Those catsuits aren't the only things burned into our brains! This poster’s brilliance is in its simplicity, juxtaposed with all of the visual delights taking place onstage.
Man of la Mancha
Whimsical and classic—what better describes the story of Don Quixote? While it might be missing some windmills, this poster captures all of the joy and futility, with a stellar little detail of hope in the corner. (Plus, who can resist a good typographic horse?) Bonus shout-out to the original Hirschfeld iteration!
You may have noticed a theme—silhouettes are iconic in the poster game. Out of all the iterations this one went through, we all have a favorite, but this instant classic is the one that stuck.
The Lion King
Frank “Fraver” Verlizzo has designed more Broadway posters than we can name—and he’s got it down to a science, so to speak. With clear lines and an evocative style, there was no question that this one would make the list.
West Side Story
You can escape the black-and-gold, but silhouettes just don’t stop! The blood-red background, fire escapes, and stencil graffiti tell you everything you need to know about this fatal urban romance.
The drawing of this orphan (based on the cover image of an early French-language edition of the novel) captures all of the hope and misery of this musical. Half-cloaked in night and half-singed by the fires of rebellion, Cosette figuratively embodies the French flag in all possible ways.
Okay, the black and yellow is back: but this time, it’s a bit more fun! This combination of silhouettes, clean lines, and stark contrast—and, of course, some super fun typography—is totally wall-worthy.
A Chorus Line
This one is all about the font. Anyone who’s ever been in theater recognizes that line of auditioners—hopeful, disillusioned, desperate, and confident as hell. It’s reinforced by the showy deco font, repeated, for good measure, like the line at a cattle call or the dance pattern they learn.
Doesn’t matter that this show isn’t really about hairspray: one look at that '60s wig tells you this lady isn’t about to be messed with. The bright sixties tones combined with the funky magazine font belies the deeper message of this musical, but we’re happy to be surprised by the rich, complex center of this cotton candy!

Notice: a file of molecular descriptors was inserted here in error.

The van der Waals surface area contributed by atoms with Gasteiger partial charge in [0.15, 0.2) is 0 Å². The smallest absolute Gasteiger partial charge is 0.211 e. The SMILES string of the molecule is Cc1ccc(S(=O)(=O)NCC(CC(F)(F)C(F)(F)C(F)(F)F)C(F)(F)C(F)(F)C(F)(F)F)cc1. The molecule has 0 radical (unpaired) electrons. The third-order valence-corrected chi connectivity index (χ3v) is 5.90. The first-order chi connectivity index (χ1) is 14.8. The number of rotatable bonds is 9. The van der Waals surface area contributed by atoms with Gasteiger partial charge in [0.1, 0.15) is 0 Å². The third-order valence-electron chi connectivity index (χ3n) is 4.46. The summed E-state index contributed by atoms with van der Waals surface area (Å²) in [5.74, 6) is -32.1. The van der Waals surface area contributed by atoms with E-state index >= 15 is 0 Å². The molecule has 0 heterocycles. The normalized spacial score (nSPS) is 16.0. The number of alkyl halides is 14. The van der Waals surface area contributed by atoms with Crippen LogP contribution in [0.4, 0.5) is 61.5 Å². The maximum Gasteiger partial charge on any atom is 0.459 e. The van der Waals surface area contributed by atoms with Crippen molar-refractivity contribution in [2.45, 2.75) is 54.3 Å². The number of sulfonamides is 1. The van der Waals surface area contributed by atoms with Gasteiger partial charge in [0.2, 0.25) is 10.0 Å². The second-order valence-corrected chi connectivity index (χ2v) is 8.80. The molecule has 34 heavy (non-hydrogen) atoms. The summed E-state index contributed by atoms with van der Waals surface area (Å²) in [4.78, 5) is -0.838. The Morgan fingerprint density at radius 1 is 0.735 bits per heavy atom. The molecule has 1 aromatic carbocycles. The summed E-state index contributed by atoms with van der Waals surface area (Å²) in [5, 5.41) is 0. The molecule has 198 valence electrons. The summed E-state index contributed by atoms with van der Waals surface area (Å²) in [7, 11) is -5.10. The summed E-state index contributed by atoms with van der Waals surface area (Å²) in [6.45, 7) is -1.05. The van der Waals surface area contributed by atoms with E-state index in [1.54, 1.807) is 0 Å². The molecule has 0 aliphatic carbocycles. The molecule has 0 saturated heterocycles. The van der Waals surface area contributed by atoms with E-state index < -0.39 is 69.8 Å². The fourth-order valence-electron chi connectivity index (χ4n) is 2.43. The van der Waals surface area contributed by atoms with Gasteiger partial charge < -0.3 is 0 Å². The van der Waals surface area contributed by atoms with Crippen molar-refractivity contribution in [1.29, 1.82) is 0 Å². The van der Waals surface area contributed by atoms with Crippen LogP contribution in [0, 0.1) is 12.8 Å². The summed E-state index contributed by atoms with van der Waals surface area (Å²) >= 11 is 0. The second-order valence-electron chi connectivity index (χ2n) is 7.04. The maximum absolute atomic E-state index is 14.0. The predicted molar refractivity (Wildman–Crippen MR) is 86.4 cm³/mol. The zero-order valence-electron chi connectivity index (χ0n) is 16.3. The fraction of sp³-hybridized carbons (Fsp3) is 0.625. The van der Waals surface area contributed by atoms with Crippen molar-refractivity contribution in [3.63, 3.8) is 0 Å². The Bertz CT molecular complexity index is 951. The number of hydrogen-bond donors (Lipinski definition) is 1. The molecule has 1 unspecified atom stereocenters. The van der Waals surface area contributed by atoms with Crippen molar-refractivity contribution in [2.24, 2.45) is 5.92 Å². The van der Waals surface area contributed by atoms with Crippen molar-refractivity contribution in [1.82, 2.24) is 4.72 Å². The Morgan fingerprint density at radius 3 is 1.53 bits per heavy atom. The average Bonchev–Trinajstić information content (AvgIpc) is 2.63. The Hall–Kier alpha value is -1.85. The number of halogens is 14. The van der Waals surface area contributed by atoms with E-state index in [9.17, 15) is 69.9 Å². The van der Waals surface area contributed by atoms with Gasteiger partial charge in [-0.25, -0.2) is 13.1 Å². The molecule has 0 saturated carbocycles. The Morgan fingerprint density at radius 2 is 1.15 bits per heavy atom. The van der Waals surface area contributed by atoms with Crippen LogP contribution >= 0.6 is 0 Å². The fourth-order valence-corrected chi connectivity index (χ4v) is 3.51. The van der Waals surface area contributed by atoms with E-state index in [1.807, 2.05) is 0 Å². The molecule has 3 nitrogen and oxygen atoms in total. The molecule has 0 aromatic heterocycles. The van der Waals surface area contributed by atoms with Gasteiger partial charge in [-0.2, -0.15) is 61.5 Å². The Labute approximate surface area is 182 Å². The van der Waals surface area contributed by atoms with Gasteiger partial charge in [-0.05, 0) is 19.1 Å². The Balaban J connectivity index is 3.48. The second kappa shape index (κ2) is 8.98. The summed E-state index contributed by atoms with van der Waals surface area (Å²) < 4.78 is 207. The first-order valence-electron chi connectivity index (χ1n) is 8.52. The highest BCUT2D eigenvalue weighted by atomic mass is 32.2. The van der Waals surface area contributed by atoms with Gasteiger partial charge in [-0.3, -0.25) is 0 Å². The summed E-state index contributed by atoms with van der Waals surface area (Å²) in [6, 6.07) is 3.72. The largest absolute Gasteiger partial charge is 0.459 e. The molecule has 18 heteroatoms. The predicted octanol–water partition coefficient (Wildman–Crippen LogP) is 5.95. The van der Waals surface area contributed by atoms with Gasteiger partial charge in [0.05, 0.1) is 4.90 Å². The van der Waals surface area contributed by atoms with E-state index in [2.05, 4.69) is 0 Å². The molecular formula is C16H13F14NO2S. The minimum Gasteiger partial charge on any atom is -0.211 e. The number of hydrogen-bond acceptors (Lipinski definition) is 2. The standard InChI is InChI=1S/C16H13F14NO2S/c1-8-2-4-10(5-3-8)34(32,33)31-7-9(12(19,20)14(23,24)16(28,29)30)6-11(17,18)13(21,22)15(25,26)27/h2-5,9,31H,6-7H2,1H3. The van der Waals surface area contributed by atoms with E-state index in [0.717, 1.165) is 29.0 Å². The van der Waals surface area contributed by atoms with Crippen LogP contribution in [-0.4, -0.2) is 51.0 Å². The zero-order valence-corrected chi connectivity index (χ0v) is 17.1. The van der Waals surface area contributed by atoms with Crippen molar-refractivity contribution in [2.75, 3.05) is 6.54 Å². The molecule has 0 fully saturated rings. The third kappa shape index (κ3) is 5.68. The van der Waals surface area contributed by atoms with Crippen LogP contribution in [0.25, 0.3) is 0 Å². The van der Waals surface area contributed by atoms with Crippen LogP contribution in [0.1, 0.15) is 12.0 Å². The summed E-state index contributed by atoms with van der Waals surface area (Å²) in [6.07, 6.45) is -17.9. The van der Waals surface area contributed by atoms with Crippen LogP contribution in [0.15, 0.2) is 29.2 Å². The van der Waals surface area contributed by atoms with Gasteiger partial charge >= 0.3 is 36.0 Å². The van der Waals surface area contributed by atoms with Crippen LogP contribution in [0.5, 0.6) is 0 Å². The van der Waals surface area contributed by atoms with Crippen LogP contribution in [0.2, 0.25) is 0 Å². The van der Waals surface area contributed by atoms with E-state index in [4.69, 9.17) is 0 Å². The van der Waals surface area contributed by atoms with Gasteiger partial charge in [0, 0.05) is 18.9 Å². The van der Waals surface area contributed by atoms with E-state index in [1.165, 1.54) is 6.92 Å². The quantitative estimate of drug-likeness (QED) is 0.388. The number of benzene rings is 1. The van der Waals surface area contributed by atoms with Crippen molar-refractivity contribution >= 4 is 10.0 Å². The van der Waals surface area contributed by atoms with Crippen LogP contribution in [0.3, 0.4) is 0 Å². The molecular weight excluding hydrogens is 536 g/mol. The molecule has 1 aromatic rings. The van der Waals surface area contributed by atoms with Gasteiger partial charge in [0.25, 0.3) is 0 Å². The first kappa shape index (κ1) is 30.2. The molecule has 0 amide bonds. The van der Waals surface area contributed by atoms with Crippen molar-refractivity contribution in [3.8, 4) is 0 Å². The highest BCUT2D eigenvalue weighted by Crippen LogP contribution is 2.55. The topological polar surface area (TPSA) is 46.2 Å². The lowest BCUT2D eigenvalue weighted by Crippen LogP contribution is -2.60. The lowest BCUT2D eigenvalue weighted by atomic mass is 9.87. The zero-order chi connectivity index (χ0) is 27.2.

Into the Woods
This one just gets better the more you look at it. From the sneaky wolf growing out of the title to the little fairy tale heroes under the looming trees, this poster gives us just enough of a taste of what’s to come—especially considering it was created when the musical premiered, and nobody knew what just what they'd find when they went into the woods.
Little Shop of Horrors
This poster nails the b-movie cult horror aesthetic and defined the look for Audrey forever. What more can you ask for?
12. Sweeney Todd
Another favorite by Broadway designer Fraver, this one leans into the grotesque and calls on the ink drawings of old-fashioned political cartoons—and of course it’s not finished without a splash of blood.
13. Fiddler on the Roof
Let’s be real: the Hamilton poster wouldn’t exist without this guy. But this one gets more complex: the original titular silhouette gains the texture of wrinkled paper which, on closer inspection, is a map of central Europe. This one’s got layers—literally and figuratively.
15. The Phantom of the Opera
A shattered mirror, a rose, a mask—it’s the DIY opera stalker kit. It’s a little tragic, and a little romantic—just like Phantom—and dangit, it gets us every time. You know exactly what you’re getting into with this poster, and you just can’t say no to that angel of music...
- Which posters would you add to this list? Do you have any hanging up on your walls? Tell us in the comments, and we might just add them to our roundup!